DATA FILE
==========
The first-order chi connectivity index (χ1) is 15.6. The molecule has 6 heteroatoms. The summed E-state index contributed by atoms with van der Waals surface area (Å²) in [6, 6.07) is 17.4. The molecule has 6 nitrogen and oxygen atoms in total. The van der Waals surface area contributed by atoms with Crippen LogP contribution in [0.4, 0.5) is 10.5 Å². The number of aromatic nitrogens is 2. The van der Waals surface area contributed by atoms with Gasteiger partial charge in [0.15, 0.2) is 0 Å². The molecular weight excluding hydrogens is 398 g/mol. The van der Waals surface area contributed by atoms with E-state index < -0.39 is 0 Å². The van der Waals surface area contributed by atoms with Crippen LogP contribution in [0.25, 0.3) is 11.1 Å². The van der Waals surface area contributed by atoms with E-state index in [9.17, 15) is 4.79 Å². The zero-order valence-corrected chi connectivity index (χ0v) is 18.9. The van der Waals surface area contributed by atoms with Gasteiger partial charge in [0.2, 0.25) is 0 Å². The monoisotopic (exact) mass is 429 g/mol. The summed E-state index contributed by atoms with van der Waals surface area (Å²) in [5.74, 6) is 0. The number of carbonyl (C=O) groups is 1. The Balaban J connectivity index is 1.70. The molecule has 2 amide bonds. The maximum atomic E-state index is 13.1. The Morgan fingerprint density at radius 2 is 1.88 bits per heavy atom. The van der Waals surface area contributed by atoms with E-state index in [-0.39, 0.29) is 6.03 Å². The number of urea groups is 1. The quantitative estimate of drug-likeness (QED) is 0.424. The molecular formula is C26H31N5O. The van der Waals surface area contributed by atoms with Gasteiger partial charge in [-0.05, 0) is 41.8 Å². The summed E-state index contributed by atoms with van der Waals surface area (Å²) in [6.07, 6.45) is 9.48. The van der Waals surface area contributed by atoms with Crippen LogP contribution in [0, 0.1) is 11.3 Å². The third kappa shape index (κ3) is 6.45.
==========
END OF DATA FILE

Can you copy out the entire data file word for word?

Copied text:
The first-order chi connectivity index (χ1) is 15.6. The molecule has 6 heteroatoms. The summed E-state index contributed by atoms with van der Waals surface area (Å²) in [6, 6.07) is 17.4. The molecule has 6 nitrogen and oxygen atoms in total. The van der Waals surface area contributed by atoms with Crippen LogP contribution in [0.4, 0.5) is 10.5 Å². The number of aromatic nitrogens is 2. The van der Waals surface area contributed by atoms with Gasteiger partial charge in [0.15, 0.2) is 0 Å². The molecular weight excluding hydrogens is 398 g/mol. The van der Waals surface area contributed by atoms with E-state index < -0.39 is 0 Å². The van der Waals surface area contributed by atoms with Crippen LogP contribution in [0.25, 0.3) is 11.1 Å². The van der Waals surface area contributed by atoms with E-state index in [9.17, 15) is 4.79 Å². The zero-order valence-corrected chi connectivity index (χ0v) is 18.9. The van der Waals surface area contributed by atoms with Gasteiger partial charge in [0.2, 0.25) is 0 Å². The monoisotopic (exact) mass is 429 g/mol. The summed E-state index contributed by atoms with van der Waals surface area (Å²) in [5.74, 6) is 0. The number of carbonyl (C=O) groups is 1. The Balaban J connectivity index is 1.70. The molecule has 2 amide bonds. The maximum atomic E-state index is 13.1. The Morgan fingerprint density at radius 2 is 1.88 bits per heavy atom. The van der Waals surface area contributed by atoms with E-state index in [-0.39, 0.29) is 6.03 Å². The number of urea groups is 1. The quantitative estimate of drug-likeness (QED) is 0.424. The molecular formula is C26H31N5O. The van der Waals surface area contributed by atoms with Gasteiger partial charge in [-0.05, 0) is 41.8 Å². The summed E-state index contributed by atoms with van der Waals surface area (Å²) in [6.07, 6.45) is 9.48. The van der Waals surface area contributed by atoms with Crippen LogP contribution in [0, 0.1) is 11.3 Å². The third kappa shape index (κ3) is 6.45.